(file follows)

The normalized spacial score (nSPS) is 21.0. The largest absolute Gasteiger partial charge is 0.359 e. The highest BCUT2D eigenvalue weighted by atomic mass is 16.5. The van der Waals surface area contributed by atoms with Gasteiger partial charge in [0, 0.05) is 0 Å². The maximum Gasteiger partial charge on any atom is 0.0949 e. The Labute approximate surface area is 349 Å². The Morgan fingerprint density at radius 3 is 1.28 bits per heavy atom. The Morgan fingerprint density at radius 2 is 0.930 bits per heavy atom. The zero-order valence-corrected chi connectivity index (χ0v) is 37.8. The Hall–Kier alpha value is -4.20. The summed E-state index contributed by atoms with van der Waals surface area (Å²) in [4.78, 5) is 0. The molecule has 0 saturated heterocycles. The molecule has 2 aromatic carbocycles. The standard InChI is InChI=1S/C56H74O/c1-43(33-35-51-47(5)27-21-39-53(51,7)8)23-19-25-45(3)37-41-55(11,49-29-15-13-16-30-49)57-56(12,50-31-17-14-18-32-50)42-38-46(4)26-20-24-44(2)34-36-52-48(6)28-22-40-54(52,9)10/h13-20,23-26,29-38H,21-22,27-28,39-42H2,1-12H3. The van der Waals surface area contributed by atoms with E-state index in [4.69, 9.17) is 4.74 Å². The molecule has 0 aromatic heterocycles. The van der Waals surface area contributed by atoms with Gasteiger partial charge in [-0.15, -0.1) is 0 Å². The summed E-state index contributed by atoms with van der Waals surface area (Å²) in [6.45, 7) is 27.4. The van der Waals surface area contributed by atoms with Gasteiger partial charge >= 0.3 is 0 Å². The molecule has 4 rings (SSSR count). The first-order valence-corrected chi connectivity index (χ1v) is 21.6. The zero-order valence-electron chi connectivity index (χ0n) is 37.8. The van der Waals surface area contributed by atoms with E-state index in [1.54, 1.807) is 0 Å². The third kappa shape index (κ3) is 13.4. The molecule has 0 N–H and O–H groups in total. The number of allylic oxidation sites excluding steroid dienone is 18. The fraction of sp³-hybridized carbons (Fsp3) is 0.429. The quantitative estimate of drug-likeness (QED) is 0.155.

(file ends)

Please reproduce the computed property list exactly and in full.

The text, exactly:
The normalized spacial score (nSPS) is 21.0. The largest absolute Gasteiger partial charge is 0.359 e. The highest BCUT2D eigenvalue weighted by atomic mass is 16.5. The van der Waals surface area contributed by atoms with Gasteiger partial charge in [0, 0.05) is 0 Å². The maximum Gasteiger partial charge on any atom is 0.0949 e. The Labute approximate surface area is 349 Å². The Morgan fingerprint density at radius 3 is 1.28 bits per heavy atom. The Morgan fingerprint density at radius 2 is 0.930 bits per heavy atom. The zero-order valence-corrected chi connectivity index (χ0v) is 37.8. The Hall–Kier alpha value is -4.20. The summed E-state index contributed by atoms with van der Waals surface area (Å²) in [4.78, 5) is 0. The molecule has 0 saturated heterocycles. The molecule has 2 aromatic carbocycles. The standard InChI is InChI=1S/C56H74O/c1-43(33-35-51-47(5)27-21-39-53(51,7)8)23-19-25-45(3)37-41-55(11,49-29-15-13-16-30-49)57-56(12,50-31-17-14-18-32-50)42-38-46(4)26-20-24-44(2)34-36-52-48(6)28-22-40-54(52,9)10/h13-20,23-26,29-38H,21-22,27-28,39-42H2,1-12H3. The van der Waals surface area contributed by atoms with E-state index in [4.69, 9.17) is 4.74 Å². The molecule has 0 aromatic heterocycles. The van der Waals surface area contributed by atoms with Gasteiger partial charge in [-0.15, -0.1) is 0 Å². The summed E-state index contributed by atoms with van der Waals surface area (Å²) in [6.45, 7) is 27.4. The van der Waals surface area contributed by atoms with Gasteiger partial charge >= 0.3 is 0 Å². The molecule has 4 rings (SSSR count). The first-order valence-corrected chi connectivity index (χ1v) is 21.6. The zero-order valence-electron chi connectivity index (χ0n) is 37.8. The van der Waals surface area contributed by atoms with E-state index in [1.54, 1.807) is 0 Å². The third kappa shape index (κ3) is 13.4. The molecule has 0 N–H and O–H groups in total. The number of allylic oxidation sites excluding steroid dienone is 18. The fraction of sp³-hybridized carbons (Fsp3) is 0.429. The quantitative estimate of drug-likeness (QED) is 0.155.